Helping Hands: Exploring the Effects of Cannabis on Neuroinflammation and Stroke Recovery
Dr. Robin Gib
University of Lethbridge
About the researcher
Undergraduate Student at the University of Lethbridge
Stroke is the third leading cause of death and the number one cause of adult disability in Canada. In fact, Health Canada estimates there are over 700,000 Canadians living with the effects of having suffered a stroke. That’s larger than the entire population of Newfoundland and Labrador! Stroke refers to a loss of brain tissue and function caused by a lack of blood flow to the brain. That lack of blood flow can cause a domino effect, triggering other processes like inflammation, which can cause even more damage. People who have suffered a stroke can have difficulty thinking, speaking, and in 80% of cases have difficulty properly moving their arms and hands. This might make you wonder: What can be done to help people who have suffered a stroke recover some of these lost functions? Fortunately, Branch Out is funding a novel approach to stroke recovery!
Cannabis (marijuana) has been used medicinally for thousands of years; one of the earliest records of the use of therapeutic cannabis dates all the way back to 400 AD. Cannabis treatment fell from favour during the prohibition era, however, unlike alcohol, the use of cannabis has remained taboo for far longer. One particular compound in cannabis, called cannabidiol (CBD), has many reported health benefits including reducing inflammation and can even minimize the amount of brain tissue damaged after stroke. For these reasons, we think that cannabis with high levels of CBD might limit damage in the brain following a stroke and lead to better recovery. In a series of experiments, this research will provide an exciting insight into not only the safety of cannabis extracts but also how a naturally occurring substance (CBD) can be utilized to treat a pervasive neurological condition in a rodent model.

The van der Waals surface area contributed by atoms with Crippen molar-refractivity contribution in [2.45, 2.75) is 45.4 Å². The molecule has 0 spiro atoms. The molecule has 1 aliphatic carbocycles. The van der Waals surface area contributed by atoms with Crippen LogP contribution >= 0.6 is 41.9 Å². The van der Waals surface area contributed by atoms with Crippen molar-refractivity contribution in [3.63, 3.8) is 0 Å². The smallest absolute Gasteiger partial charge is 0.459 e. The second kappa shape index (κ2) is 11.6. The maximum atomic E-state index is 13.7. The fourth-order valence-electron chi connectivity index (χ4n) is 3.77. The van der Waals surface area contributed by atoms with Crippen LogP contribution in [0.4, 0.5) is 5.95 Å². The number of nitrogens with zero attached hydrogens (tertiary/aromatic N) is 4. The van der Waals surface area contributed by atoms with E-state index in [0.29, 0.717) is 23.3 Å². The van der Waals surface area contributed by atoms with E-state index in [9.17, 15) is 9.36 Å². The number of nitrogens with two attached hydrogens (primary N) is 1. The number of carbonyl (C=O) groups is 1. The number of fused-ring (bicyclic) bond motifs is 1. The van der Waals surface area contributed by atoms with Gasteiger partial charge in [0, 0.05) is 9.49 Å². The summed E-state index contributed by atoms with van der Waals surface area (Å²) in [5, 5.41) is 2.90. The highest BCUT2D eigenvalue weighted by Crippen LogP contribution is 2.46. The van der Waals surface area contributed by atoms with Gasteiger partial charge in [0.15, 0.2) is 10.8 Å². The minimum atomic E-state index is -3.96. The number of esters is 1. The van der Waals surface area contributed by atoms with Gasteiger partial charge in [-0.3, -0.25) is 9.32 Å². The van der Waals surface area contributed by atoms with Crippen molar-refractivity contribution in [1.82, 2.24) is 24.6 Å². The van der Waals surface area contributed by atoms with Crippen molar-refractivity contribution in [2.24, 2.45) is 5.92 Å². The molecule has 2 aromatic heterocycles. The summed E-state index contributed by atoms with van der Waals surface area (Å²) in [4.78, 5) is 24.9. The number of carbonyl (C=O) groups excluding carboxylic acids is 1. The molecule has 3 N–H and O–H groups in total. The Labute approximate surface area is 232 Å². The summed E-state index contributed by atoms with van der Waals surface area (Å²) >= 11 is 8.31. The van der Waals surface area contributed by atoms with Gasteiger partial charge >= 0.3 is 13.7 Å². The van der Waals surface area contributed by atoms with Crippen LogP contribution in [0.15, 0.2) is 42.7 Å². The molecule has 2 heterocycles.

This research has broad nutraceutical and personalized medicine applications which, excitingly, are not solely applicable to stroke treatment. If we determine that high-CBD cannabis extract is an effective therapy for improving the recovery following stroke, this sort of natural cannabis therapy may be applied to a variety of other diseases of the brain, like Alzheimer’s disease or Parkinson’s disease that are also characterized by inflammation. Of course, many clinical studies would be required before the findings of this research are applied to a human population, but the prospect of a NeuroCAM treatment for neuroinflammation is definitely worth exploring.